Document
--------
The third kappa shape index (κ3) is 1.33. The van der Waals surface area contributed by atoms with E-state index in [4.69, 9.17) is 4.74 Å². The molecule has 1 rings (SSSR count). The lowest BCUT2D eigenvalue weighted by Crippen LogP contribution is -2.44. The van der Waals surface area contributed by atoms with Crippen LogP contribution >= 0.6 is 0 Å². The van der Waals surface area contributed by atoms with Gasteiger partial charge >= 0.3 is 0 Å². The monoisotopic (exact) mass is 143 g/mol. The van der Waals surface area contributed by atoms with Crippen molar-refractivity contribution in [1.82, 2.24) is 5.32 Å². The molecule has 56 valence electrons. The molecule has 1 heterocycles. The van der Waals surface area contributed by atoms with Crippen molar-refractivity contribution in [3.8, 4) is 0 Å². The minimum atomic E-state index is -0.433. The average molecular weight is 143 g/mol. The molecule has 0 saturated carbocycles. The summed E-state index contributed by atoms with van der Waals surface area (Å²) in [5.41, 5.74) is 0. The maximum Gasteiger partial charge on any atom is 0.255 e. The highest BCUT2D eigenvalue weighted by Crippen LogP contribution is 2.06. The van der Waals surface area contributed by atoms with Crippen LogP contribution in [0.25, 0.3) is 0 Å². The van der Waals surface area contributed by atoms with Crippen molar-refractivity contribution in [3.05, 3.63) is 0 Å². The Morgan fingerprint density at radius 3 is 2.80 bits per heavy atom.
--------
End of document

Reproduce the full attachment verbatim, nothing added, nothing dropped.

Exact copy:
The third kappa shape index (κ3) is 1.33. The van der Waals surface area contributed by atoms with E-state index in [4.69, 9.17) is 4.74 Å². The molecule has 1 rings (SSSR count). The lowest BCUT2D eigenvalue weighted by Crippen LogP contribution is -2.44. The van der Waals surface area contributed by atoms with Crippen LogP contribution >= 0.6 is 0 Å². The van der Waals surface area contributed by atoms with Gasteiger partial charge >= 0.3 is 0 Å². The monoisotopic (exact) mass is 143 g/mol. The van der Waals surface area contributed by atoms with Crippen molar-refractivity contribution in [1.82, 2.24) is 5.32 Å². The molecule has 56 valence electrons. The molecule has 1 heterocycles. The van der Waals surface area contributed by atoms with Crippen molar-refractivity contribution in [3.8, 4) is 0 Å². The minimum atomic E-state index is -0.433. The average molecular weight is 143 g/mol. The molecule has 0 saturated carbocycles. The summed E-state index contributed by atoms with van der Waals surface area (Å²) in [5.41, 5.74) is 0. The maximum Gasteiger partial charge on any atom is 0.255 e. The highest BCUT2D eigenvalue weighted by Crippen LogP contribution is 2.06. The van der Waals surface area contributed by atoms with Crippen LogP contribution in [0.25, 0.3) is 0 Å². The van der Waals surface area contributed by atoms with Crippen molar-refractivity contribution in [3.05, 3.63) is 0 Å². The Morgan fingerprint density at radius 3 is 2.80 bits per heavy atom.